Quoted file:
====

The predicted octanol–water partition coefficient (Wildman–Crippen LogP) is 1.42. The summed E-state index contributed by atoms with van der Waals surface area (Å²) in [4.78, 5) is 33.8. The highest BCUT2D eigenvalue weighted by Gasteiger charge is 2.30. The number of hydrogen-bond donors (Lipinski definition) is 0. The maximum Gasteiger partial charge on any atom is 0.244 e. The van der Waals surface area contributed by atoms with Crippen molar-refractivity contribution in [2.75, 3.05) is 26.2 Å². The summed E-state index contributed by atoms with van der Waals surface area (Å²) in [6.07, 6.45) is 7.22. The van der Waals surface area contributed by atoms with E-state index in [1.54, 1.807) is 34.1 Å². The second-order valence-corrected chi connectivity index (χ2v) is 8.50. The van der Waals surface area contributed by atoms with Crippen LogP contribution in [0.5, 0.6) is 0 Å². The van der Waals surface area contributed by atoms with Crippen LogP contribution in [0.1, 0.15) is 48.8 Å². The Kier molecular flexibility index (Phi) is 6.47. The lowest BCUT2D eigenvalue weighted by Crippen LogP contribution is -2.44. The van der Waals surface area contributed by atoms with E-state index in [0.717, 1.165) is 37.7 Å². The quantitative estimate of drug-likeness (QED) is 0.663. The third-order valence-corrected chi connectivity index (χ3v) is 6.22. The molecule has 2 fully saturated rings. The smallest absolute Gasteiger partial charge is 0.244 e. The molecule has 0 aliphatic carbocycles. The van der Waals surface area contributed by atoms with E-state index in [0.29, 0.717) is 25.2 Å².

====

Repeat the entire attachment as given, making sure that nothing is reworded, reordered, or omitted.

The predicted octanol–water partition coefficient (Wildman–Crippen LogP) is 1.42. The summed E-state index contributed by atoms with van der Waals surface area (Å²) in [4.78, 5) is 33.8. The highest BCUT2D eigenvalue weighted by Gasteiger charge is 2.30. The number of hydrogen-bond donors (Lipinski definition) is 0. The maximum Gasteiger partial charge on any atom is 0.244 e. The van der Waals surface area contributed by atoms with Crippen molar-refractivity contribution in [2.75, 3.05) is 26.2 Å². The summed E-state index contributed by atoms with van der Waals surface area (Å²) in [6.07, 6.45) is 7.22. The van der Waals surface area contributed by atoms with E-state index in [1.54, 1.807) is 34.1 Å². The second-order valence-corrected chi connectivity index (χ2v) is 8.50. The van der Waals surface area contributed by atoms with Crippen LogP contribution in [0.5, 0.6) is 0 Å². The van der Waals surface area contributed by atoms with Crippen LogP contribution in [0.1, 0.15) is 48.8 Å². The Kier molecular flexibility index (Phi) is 6.47. The lowest BCUT2D eigenvalue weighted by Crippen LogP contribution is -2.44. The van der Waals surface area contributed by atoms with E-state index in [0.717, 1.165) is 37.7 Å². The quantitative estimate of drug-likeness (QED) is 0.663. The third-order valence-corrected chi connectivity index (χ3v) is 6.22. The molecule has 2 fully saturated rings. The smallest absolute Gasteiger partial charge is 0.244 e. The molecule has 0 aliphatic carbocycles. The van der Waals surface area contributed by atoms with E-state index in [0.29, 0.717) is 25.2 Å².